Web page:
The College of Law is warning the profession that training contract vacancies are expected to exceed the number of students completing the Legal Practice Course (LPC).
According to the CoL a shortfall could arise as early as this year and may jump considerably in 2011-12, meaning there are 14 per cent more available training contracts than students passing the LPC in that year, a graduate shortfall of around 550.
The predictions coincide with a Law Society warning about the oversupply of law students. It is also in stark contrast with statistics published by the society last week, which revealed that despite 14,510 LPC places being available to law students across two modes of study in 2009-10, only 4,874 training contracts were registered between 1 August 2009 to 31 July 2010.
This, according to the society, is expected to be exacerbated, with the number of LPC places set to rise by 5 per cent to 15,166 during the current academic year (2011-11), with 12,142 full-time and 3,024 part-time places (read more).
CoL chief executive Nigel Savage said: “Cynics are bound to say that it’s in the college’s interest to publish this research. But there’s so much misinformation out there and it’s putting off exactly the type of candidates we should be attracting to the profession from training as lawyers.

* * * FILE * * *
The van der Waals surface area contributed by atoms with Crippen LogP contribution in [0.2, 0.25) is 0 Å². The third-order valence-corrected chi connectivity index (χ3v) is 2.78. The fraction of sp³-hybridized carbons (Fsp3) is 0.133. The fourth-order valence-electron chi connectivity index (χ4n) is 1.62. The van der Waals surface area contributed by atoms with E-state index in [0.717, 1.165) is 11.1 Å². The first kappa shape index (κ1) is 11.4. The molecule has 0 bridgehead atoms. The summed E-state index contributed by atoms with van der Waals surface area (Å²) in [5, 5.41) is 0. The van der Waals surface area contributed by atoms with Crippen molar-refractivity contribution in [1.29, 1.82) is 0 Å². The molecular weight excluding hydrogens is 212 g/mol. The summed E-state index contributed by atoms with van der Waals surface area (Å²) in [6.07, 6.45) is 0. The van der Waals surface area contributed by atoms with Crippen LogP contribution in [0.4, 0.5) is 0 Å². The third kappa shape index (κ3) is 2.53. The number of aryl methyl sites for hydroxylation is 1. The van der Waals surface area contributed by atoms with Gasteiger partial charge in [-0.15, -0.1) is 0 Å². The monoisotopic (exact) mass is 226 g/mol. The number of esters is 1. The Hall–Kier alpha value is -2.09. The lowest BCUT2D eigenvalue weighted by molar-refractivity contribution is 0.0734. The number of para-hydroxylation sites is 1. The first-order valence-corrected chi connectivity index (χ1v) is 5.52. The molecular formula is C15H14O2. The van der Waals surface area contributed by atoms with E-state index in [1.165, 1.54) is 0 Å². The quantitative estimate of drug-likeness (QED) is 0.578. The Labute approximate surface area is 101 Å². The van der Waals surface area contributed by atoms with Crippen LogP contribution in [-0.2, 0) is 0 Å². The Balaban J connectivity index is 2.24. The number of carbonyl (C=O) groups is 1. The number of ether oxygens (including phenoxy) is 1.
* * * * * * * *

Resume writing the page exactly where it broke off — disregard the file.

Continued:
“Other professions such as banking and accountancy are looking at more innovative ways of recruiting the best talent and we should be coming up with similar ideas,” added Savage.
Using figures published by the Law Society the CoL forecasts the number of full and part-time students passing the LPC in 2010-11 will be around 4,405, 28 per cent lower than in 2009-10.
This is based on the percentage decline in full-time enrolments this year compared with last, using Central Applications Board figures, and takes into account an historical average LPC pass rate across all institutions of 74 per cent.
But the CoL predicts the number of trainees registered in 2010-11 will fall by just 5.8 per cent compared with last year, based on data for the first six months of the year from the Solicitors Regulation Authority. This means there would be around 4,591 training contracts, more than the number of new LPC graduates.
In 2011-12 there are projected to be 4,563 training contracts, based on the number of vacancies advertised by UK’s top 50 firms, a drop of 0.6 per cent compared with 2010-11. But the number of new LPC graduates is forecast to slump by a further 9 per cent to 4,013, a figure based on CAB data for LPC full-time applications.
The last time there was such a large gap was 1996-97 when there were 9 per cent more training contract vacancies than graduates. This marked the start of a five-year period of graduate shortages in the wake of the early 1990s recession.
Savage added: “We as a profession need to learn the lessons of history to prevent the same mistakes happening again. These forecasts confirm that graduates should look anew at the benefits of pursuing a career in law.”
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